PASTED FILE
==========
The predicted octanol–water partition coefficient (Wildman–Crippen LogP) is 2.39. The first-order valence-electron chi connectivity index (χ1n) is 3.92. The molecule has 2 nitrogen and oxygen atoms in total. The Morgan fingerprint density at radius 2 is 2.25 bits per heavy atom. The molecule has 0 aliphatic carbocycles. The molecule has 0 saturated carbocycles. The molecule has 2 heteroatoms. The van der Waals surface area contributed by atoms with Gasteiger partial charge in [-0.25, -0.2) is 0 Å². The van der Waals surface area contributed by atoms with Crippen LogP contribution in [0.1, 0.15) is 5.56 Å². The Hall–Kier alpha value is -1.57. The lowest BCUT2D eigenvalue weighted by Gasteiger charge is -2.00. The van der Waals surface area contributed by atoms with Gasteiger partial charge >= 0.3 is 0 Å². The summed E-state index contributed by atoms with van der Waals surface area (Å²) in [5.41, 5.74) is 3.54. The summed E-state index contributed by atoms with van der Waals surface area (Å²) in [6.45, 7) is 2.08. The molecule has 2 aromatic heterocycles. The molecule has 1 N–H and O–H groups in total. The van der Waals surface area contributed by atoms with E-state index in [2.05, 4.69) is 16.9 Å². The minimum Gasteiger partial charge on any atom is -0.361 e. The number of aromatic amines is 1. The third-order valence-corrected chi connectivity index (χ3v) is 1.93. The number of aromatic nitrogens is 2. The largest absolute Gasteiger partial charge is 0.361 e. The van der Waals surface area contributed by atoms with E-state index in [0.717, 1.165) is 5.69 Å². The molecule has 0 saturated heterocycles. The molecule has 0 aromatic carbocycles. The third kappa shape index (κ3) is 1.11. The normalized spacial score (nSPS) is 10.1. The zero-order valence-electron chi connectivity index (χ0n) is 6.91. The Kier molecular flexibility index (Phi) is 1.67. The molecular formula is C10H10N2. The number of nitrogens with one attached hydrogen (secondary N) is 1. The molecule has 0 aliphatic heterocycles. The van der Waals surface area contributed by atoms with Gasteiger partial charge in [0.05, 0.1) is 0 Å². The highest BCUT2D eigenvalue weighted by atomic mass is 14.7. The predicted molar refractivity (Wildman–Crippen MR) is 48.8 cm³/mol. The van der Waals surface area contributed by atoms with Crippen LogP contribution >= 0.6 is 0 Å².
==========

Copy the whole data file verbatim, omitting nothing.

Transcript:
The predicted octanol–water partition coefficient (Wildman–Crippen LogP) is 2.39. The first-order valence-electron chi connectivity index (χ1n) is 3.92. The molecule has 2 nitrogen and oxygen atoms in total. The Morgan fingerprint density at radius 2 is 2.25 bits per heavy atom. The molecule has 0 aliphatic carbocycles. The molecule has 0 saturated carbocycles. The molecule has 2 heteroatoms. The van der Waals surface area contributed by atoms with Gasteiger partial charge in [-0.25, -0.2) is 0 Å². The van der Waals surface area contributed by atoms with Crippen LogP contribution in [0.1, 0.15) is 5.56 Å². The Hall–Kier alpha value is -1.57. The lowest BCUT2D eigenvalue weighted by Gasteiger charge is -2.00. The van der Waals surface area contributed by atoms with Gasteiger partial charge >= 0.3 is 0 Å². The summed E-state index contributed by atoms with van der Waals surface area (Å²) in [5.41, 5.74) is 3.54. The summed E-state index contributed by atoms with van der Waals surface area (Å²) in [6.45, 7) is 2.08. The molecule has 2 aromatic heterocycles. The molecule has 1 N–H and O–H groups in total. The van der Waals surface area contributed by atoms with E-state index in [2.05, 4.69) is 16.9 Å². The minimum Gasteiger partial charge on any atom is -0.361 e. The number of aromatic amines is 1. The third-order valence-corrected chi connectivity index (χ3v) is 1.93. The number of aromatic nitrogens is 2. The largest absolute Gasteiger partial charge is 0.361 e. The van der Waals surface area contributed by atoms with E-state index in [0.717, 1.165) is 5.69 Å². The molecule has 0 saturated heterocycles. The molecule has 0 aromatic carbocycles. The third kappa shape index (κ3) is 1.11. The normalized spacial score (nSPS) is 10.1. The zero-order valence-electron chi connectivity index (χ0n) is 6.91. The Kier molecular flexibility index (Phi) is 1.67. The molecular formula is C10H10N2. The number of nitrogens with one attached hydrogen (secondary N) is 1. The molecule has 0 aliphatic heterocycles. The van der Waals surface area contributed by atoms with Gasteiger partial charge in [0.05, 0.1) is 0 Å². The highest BCUT2D eigenvalue weighted by atomic mass is 14.7. The predicted molar refractivity (Wildman–Crippen MR) is 48.8 cm³/mol. The van der Waals surface area contributed by atoms with Crippen LogP contribution >= 0.6 is 0 Å².